Thanks to links to a project, some TypeScript projects may depend on others. In particular, filestsconfig.jsonallowed to refer to other files tsconfig.json. Defining these dependencies makes it easy to divide the code into smaller projects, because the TypeScript compiler (and its tools) can understand the build order and the structure of the output. This means that the assembly is faster and is performed incrementally (step by step), transparent navigation, editing and refactoring on various projects are supported. Since TypeScript 3.0 lays the foundation for the project and provides an API, any build tool must be able to provide this.

What does this look like?

As a simple example, here is a file tsconfig.jsoncontaining links to projects.

// ./src/bar/tsconfig.json
    "compilerOptions": {
        // Needed for project references.
        "composite": true,
        "declaration": true,
        // Other options...
        "outDir": "../../lib/bar",
        "strict": true, "module": "esnext", "moduleResolution": "node",
    "references": [
        { "path": "../foo" }

It has two new fields: compositeand references.

The field references simply points to other files tsconfig.json(or folders in which they are contained). Each link here is just an object with a field path("path") and indicates to the TypeScript compiler that to build this project, you first need to build another project to which it refers.

Apparently, the field is just as important composite. The field composite guarantees that certain parameters will be included that allow any project that depends on a given one to refer to it and to include it in an incremental build. Intellectual and incremental build is important because one of the main reasons why you can abandon the project is assembly speed.

For example, if the project front-enddepends on the project shared, and shared on the core, then our APIs relating to project references will help identify changes in the core, but will only collect the shared again, if the types produced by the project core (i.e. files .d.ts) have changed . This means that a change in core does not entail a global reassembly of all projects. For this reason, setting a flag composite also generates a setting and a flag declaration.

--Build mode

In TypeScript 3.0, a set of APIs will appear for referencing projects so that other tools can provide this fast incremental build method. In particular, in the gulp-typescript plug-in, these APIs are already used! Thus, later references to projects will be integrated with your chosen orchestra compilers.

However, for many simple applications and libraries, it is advisable not to use external tools. That's why the tsc command now sets the new flag --build.

The team tsc --build(or its pseudonym, tsc -b) takes a set of projects and builds them, as well as build dependent projects. When using the new build mode, firstly, a flag must be set --build, and it can be combined with some other flags:
  • --verbose: shows each step required by the build process.
  • --dry: builds without generating output files (useful in conjunction with the parameter --verbose).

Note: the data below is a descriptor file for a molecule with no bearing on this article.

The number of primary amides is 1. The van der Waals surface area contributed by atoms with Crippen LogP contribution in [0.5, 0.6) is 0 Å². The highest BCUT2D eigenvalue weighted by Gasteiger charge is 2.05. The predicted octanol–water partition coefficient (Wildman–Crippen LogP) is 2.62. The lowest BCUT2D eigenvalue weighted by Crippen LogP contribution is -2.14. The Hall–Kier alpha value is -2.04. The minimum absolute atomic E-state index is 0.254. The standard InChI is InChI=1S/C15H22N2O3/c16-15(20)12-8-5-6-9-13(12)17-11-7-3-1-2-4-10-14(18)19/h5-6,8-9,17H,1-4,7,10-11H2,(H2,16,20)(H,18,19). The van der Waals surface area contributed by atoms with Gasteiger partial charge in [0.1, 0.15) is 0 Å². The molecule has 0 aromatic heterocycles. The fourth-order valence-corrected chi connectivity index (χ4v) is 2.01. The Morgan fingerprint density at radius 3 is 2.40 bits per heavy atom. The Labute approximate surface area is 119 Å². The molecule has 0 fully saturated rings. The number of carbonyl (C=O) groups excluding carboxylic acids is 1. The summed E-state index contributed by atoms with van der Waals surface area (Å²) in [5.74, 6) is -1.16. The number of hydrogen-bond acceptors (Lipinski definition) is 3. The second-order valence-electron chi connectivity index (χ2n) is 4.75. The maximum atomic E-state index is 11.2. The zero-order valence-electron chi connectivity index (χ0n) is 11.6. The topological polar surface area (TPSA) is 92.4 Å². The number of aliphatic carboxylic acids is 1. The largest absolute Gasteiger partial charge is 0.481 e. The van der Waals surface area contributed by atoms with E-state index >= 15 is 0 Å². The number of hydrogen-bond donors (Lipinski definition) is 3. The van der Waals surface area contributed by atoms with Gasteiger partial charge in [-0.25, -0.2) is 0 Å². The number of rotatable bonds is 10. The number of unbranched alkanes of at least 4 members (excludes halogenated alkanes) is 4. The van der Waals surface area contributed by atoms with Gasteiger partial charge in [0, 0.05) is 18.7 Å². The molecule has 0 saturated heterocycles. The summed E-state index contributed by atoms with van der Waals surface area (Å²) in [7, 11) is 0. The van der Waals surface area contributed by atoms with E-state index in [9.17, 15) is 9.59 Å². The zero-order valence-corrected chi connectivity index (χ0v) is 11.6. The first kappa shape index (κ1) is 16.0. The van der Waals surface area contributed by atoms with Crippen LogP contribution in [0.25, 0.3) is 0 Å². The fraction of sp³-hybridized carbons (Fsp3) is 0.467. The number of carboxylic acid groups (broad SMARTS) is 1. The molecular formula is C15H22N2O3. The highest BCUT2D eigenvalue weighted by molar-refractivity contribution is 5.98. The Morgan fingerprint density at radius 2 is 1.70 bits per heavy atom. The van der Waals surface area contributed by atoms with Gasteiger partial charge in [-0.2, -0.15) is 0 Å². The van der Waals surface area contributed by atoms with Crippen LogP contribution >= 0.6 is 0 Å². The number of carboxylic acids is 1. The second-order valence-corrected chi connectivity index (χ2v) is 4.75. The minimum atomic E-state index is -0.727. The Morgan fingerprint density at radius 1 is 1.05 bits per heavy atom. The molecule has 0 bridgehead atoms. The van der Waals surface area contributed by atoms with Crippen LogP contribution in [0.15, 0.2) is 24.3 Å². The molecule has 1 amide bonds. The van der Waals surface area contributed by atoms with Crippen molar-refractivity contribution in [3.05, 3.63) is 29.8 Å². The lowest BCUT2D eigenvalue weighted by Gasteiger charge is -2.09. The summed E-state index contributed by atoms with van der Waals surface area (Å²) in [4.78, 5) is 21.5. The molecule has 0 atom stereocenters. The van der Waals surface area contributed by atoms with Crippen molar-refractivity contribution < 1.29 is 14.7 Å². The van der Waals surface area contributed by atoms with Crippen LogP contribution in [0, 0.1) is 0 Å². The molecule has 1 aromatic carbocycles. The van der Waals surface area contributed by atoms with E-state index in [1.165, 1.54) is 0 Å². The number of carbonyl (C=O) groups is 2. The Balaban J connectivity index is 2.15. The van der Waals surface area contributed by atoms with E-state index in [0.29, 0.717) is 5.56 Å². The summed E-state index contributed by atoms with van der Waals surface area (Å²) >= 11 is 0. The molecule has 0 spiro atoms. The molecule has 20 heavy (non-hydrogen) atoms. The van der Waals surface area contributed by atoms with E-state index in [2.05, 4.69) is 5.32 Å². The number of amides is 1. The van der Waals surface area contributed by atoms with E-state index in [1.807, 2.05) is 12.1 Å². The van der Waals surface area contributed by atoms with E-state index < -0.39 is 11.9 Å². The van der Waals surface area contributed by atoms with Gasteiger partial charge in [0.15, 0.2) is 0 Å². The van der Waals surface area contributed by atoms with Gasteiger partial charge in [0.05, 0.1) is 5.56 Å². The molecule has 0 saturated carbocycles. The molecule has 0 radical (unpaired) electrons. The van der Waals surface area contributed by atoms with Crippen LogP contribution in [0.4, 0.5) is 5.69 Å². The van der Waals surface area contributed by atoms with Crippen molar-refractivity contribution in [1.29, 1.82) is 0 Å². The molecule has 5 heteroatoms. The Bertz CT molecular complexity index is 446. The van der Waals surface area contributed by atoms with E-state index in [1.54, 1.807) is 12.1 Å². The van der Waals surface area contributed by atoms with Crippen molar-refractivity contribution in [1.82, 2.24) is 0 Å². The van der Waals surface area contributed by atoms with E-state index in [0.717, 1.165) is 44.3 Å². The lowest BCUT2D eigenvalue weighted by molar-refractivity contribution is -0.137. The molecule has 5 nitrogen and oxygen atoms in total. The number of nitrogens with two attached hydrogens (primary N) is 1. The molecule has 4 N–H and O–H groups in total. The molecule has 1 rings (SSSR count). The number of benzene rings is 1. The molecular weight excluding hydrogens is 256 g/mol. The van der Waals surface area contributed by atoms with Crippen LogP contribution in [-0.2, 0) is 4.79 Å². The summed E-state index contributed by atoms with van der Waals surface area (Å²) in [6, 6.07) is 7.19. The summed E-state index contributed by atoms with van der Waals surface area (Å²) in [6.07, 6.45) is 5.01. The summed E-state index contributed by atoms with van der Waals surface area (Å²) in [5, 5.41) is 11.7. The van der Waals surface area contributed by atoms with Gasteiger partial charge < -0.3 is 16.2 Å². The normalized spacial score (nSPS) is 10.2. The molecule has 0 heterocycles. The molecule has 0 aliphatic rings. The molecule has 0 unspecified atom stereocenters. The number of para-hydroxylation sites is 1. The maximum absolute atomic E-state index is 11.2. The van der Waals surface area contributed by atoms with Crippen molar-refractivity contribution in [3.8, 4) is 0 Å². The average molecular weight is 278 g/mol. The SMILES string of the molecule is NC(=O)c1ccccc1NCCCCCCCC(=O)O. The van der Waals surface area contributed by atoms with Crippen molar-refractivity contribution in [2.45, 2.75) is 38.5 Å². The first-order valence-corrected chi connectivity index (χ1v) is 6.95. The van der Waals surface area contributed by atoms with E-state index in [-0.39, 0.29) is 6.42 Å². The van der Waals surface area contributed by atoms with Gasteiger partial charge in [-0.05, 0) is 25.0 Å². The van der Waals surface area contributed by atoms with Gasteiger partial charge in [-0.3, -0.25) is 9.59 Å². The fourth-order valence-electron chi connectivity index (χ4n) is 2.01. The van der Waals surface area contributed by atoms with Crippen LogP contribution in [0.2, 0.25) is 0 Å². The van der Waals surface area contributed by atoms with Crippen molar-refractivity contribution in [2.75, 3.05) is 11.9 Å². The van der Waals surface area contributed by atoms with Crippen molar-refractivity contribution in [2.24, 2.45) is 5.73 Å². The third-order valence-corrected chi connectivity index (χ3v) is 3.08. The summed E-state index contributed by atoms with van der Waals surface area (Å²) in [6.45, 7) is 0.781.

• –clean: tries to delete the output files corresponding to the specified input.
  • --force: forcibly performs a complete, non-incremental build of the project.

Output structure management

One subtle, but incredibly useful advantage of references to projects is the logical ability to match input files with the corresponding output.

If you have ever tried to separate the client and server parts of the application, then you might encounter problems managing the output structure.

For example, if both client / index.ts and server / index.ts files refer to shared / index.ts for the following projects:

... then when trying to build client and server projects we get ...

... and not ...

Notice that after the build we got copies of the shared folder in both the client and server. We spent too much time on the shared shared build and added an undesirable level of nesting in lib / client / client and lib / server / server.

The problem is that TypeScript is eagerly looking for .ts files and trying to include them in this compilation. Ideally, TypeScript should understand that these files should not be part of the assembly in the same compilation, and instead refer to the .d.ts files for information about the types.

Creating a tsconfig.json file for shared results in exactly this result. It signals the TypeScript compiler:

  1. that a shared project should be built independently
  2. and that when importing from ../shared we should look for .d.ts files in its output directory.

This allows you to avoid running a double build, as well as accidental inclusion of the entire contents of the shared.

Future plans

To gain a deeper understanding of the project links and the possibilities of using them, read about them in more detail in the tracker of this release . In the near future we will prepare documentation for links to projects and build mode.

We want authors of other programming tools to maintain links to projects and continue to improve the editing environment with regard to this function. We intend to ensure that working with links to projects goes as smoothly as developing code with a single tsconfig.json file. If you end up using links to projects, we will be grateful for any feedback.

Extract and distribute parameter lists using tuples

We often take this for granted, but JavaScript allows us to treat parameter lists as first-class values ​​— using either arguments or rest parameters (for example, ... rest).

functioncall(fn, ...args){
    return fn(...args);

Note that call works for functions with any number of parameters. Unlike other languages, JavaScript does not force us to define call0, call1, call2, etc., as follows:

functioncall0(fn) {return fn();
functioncall1(fn, param1) {return fn(param1);
functioncall2(fn, param1, param2) {return fn(param1, param2);
functioncall3(fn, param1, param2, param3) {return fn(param1, param2, param3);

Unfortunately, for some time there was no good way to express it in TypeScript without declaring a finite number of overloads: